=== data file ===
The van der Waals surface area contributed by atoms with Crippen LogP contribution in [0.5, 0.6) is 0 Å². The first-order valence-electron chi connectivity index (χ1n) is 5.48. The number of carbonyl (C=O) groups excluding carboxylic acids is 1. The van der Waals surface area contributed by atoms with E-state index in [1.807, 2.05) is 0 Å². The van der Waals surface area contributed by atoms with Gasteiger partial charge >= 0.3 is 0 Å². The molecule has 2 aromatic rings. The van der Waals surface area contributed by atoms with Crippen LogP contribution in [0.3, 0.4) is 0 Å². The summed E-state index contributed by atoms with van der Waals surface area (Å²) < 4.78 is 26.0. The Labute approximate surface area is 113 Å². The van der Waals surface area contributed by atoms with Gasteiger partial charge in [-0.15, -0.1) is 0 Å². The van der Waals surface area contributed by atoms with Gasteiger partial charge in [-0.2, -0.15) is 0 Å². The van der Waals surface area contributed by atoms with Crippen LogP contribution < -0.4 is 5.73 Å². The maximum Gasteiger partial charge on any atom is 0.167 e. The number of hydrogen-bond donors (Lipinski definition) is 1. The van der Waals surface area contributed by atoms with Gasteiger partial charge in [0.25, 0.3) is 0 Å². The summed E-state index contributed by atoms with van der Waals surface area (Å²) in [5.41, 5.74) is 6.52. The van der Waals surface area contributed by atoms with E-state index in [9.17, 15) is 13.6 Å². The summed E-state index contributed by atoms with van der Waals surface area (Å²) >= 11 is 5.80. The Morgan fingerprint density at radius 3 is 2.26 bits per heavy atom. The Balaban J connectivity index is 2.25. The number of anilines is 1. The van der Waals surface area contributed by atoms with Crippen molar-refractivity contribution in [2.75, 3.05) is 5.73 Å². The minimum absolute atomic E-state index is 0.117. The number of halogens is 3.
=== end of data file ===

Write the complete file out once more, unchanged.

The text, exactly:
The van der Waals surface area contributed by atoms with Crippen LogP contribution in [0.5, 0.6) is 0 Å². The first-order valence-electron chi connectivity index (χ1n) is 5.48. The number of carbonyl (C=O) groups excluding carboxylic acids is 1. The van der Waals surface area contributed by atoms with E-state index in [1.807, 2.05) is 0 Å². The van der Waals surface area contributed by atoms with Gasteiger partial charge >= 0.3 is 0 Å². The molecule has 2 aromatic rings. The van der Waals surface area contributed by atoms with Crippen LogP contribution in [0.3, 0.4) is 0 Å². The summed E-state index contributed by atoms with van der Waals surface area (Å²) < 4.78 is 26.0. The Labute approximate surface area is 113 Å². The van der Waals surface area contributed by atoms with Gasteiger partial charge in [-0.15, -0.1) is 0 Å². The van der Waals surface area contributed by atoms with Gasteiger partial charge in [-0.2, -0.15) is 0 Å². The van der Waals surface area contributed by atoms with Crippen LogP contribution < -0.4 is 5.73 Å². The maximum Gasteiger partial charge on any atom is 0.167 e. The number of hydrogen-bond donors (Lipinski definition) is 1. The van der Waals surface area contributed by atoms with Gasteiger partial charge in [0.25, 0.3) is 0 Å². The summed E-state index contributed by atoms with van der Waals surface area (Å²) in [5.41, 5.74) is 6.52. The van der Waals surface area contributed by atoms with E-state index in [9.17, 15) is 13.6 Å². The summed E-state index contributed by atoms with van der Waals surface area (Å²) >= 11 is 5.80. The Morgan fingerprint density at radius 3 is 2.26 bits per heavy atom. The Balaban J connectivity index is 2.25. The number of anilines is 1. The van der Waals surface area contributed by atoms with Crippen molar-refractivity contribution in [2.75, 3.05) is 5.73 Å². The minimum absolute atomic E-state index is 0.117. The number of halogens is 3.